So, a flimsy foundation, you might be thinking; but no. Gooder is one of the country’s foremost New Testament scholars and her knowledge is prodigious, her research meticulous. Which puts a kind of stamp or authority on the writing, but in this case also bogs it down. You feel her desire to impart information. She reserves the real ‘scholarshippy’ facts to 85 pages of notes at the end (the story part is only 216 pages), which I found utterly fascinating and impressive. But throughout the text she feels compelled to spell out what she’s talking about. For me, as a novelist, I found it held up reading. I am hugely in awe and admiring of her as a scholar, but as she knows herself, she isn’t a novel writer – and she generously accepts her limitations in an endnote: ‘I am not a novelist – and to all expert weavers of stories, I offer you my admiration for your skill and my apology for the very many ways in which this story falls short of what it could be.’ You know, it made me wonder why she didn’t consult with a novelist and iron out a few of the more obvious anomalies. A little tweaking could have made a big difference.

She describes the book as ‘an experiment in historical imagination’. Phoebe is given a full back-story which gradually emerges and gives the tale momentum. Slavery, rights, ownership, the role of women, clashes of culture and opinion, all feature. Then there’s the most famous character: the apostle Paul himself, about whom much more is said in the Bible. His appearance and traits are depicted in ways that will startle many a believer. More peripheral players in the early church who are briefly mentioned in the New Testament books – Stachys, Titus, Junia, Andronychus, Patrobas, Gaius, Gallio, Aristobulus – are fleshed out by Gooder’s knowledge of life in those times. Their inclusion helps to give the ring of authenticity on one level, but at the same time raises questions as to the veracity of the whole at another level. Confusing.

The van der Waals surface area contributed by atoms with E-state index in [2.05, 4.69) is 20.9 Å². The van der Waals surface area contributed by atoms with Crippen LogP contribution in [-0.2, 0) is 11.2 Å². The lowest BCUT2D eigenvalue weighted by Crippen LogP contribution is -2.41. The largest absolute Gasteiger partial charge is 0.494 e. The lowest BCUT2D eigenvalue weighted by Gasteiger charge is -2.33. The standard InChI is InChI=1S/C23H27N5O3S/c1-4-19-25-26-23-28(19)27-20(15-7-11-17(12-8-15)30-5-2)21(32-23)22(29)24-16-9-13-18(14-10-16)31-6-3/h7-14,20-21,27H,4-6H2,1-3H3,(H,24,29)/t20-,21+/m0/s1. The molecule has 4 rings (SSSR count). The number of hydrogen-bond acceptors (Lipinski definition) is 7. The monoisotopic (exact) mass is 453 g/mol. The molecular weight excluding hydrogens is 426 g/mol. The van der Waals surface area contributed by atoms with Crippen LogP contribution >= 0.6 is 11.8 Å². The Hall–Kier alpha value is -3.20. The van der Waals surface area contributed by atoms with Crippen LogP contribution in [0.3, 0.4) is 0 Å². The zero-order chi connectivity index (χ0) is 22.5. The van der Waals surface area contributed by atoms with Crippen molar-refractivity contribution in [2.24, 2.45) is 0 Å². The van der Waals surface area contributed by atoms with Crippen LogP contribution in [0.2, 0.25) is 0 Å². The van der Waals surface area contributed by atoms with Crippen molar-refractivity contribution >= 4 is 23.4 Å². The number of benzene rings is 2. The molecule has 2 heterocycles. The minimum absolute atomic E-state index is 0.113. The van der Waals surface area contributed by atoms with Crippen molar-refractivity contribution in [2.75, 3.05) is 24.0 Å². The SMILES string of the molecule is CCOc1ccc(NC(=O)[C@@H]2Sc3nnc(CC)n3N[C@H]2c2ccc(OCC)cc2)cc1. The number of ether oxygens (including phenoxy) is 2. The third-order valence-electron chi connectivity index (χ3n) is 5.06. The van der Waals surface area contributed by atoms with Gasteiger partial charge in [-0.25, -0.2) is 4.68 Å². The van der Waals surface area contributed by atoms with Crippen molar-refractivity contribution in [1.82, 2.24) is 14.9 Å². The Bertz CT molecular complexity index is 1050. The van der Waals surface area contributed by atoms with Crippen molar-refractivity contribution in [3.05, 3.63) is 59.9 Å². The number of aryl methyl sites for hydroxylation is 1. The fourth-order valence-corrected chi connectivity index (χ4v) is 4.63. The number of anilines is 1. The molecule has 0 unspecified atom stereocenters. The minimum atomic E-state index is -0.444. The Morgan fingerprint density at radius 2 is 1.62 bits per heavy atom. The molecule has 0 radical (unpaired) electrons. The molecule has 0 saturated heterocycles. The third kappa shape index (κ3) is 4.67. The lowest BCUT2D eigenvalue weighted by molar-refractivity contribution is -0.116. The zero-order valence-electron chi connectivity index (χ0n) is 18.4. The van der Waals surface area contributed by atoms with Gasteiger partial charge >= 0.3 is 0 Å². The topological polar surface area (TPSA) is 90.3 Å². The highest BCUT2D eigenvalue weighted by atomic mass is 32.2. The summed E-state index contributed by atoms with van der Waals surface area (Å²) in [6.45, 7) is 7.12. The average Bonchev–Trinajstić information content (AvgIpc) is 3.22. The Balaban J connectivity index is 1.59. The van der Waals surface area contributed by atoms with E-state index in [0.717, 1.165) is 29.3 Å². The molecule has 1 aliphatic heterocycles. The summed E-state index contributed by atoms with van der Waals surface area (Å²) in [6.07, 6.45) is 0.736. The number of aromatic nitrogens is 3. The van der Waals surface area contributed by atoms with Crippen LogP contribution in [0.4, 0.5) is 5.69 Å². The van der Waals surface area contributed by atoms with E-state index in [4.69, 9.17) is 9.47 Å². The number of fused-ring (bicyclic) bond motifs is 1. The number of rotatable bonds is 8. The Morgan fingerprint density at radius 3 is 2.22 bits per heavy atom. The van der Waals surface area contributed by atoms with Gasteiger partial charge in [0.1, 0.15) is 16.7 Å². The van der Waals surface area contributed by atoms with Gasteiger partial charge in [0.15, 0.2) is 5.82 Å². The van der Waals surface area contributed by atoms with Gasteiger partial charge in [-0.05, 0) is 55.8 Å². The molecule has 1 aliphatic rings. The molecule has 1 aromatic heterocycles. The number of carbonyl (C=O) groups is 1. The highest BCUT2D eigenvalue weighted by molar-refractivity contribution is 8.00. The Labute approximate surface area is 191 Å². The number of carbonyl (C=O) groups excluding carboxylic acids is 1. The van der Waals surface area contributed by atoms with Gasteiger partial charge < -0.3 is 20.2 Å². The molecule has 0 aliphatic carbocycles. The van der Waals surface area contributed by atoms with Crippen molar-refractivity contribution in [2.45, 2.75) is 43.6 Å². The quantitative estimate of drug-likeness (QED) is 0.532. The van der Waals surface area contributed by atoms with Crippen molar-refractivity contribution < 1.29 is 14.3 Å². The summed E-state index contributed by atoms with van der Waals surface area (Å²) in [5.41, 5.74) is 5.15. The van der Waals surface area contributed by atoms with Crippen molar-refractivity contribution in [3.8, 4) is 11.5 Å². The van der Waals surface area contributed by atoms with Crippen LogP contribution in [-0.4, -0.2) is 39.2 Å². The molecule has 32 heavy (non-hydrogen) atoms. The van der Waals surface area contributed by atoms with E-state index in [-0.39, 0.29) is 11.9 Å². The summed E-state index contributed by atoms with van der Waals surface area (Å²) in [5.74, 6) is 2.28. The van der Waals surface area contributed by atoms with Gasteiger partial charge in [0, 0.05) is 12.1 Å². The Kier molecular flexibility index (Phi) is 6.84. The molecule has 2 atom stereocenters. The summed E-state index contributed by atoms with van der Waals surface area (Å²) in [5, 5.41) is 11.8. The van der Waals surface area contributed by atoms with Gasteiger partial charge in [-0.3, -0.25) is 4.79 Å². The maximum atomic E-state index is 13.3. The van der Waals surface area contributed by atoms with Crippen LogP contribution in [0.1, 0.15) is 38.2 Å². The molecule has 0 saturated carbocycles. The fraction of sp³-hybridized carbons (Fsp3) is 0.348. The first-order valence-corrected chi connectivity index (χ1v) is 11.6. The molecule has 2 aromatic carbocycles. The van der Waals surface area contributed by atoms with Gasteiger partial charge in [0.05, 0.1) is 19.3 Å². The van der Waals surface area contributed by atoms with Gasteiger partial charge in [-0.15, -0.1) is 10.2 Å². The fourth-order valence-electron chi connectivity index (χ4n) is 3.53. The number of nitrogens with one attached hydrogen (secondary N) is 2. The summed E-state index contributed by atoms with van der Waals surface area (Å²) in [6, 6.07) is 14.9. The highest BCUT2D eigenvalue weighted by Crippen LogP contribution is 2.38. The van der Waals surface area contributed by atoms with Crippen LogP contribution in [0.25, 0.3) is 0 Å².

As former Archbishop Rowan Williams puts it: ‘Vivid and sympathetic … very few people are as expert as Paula Gooder in communicating biblical scholarship clearly and creatively.‘ It is creative, it just doesn’t quite marry fact and fiction sufficiently seamlessly for my personal taste. But it has reinforced a lot of my resolutions for my own writing – and that’s always part of what reading widely is about.


, , , , , , , , , , ,


A Biblical tale retold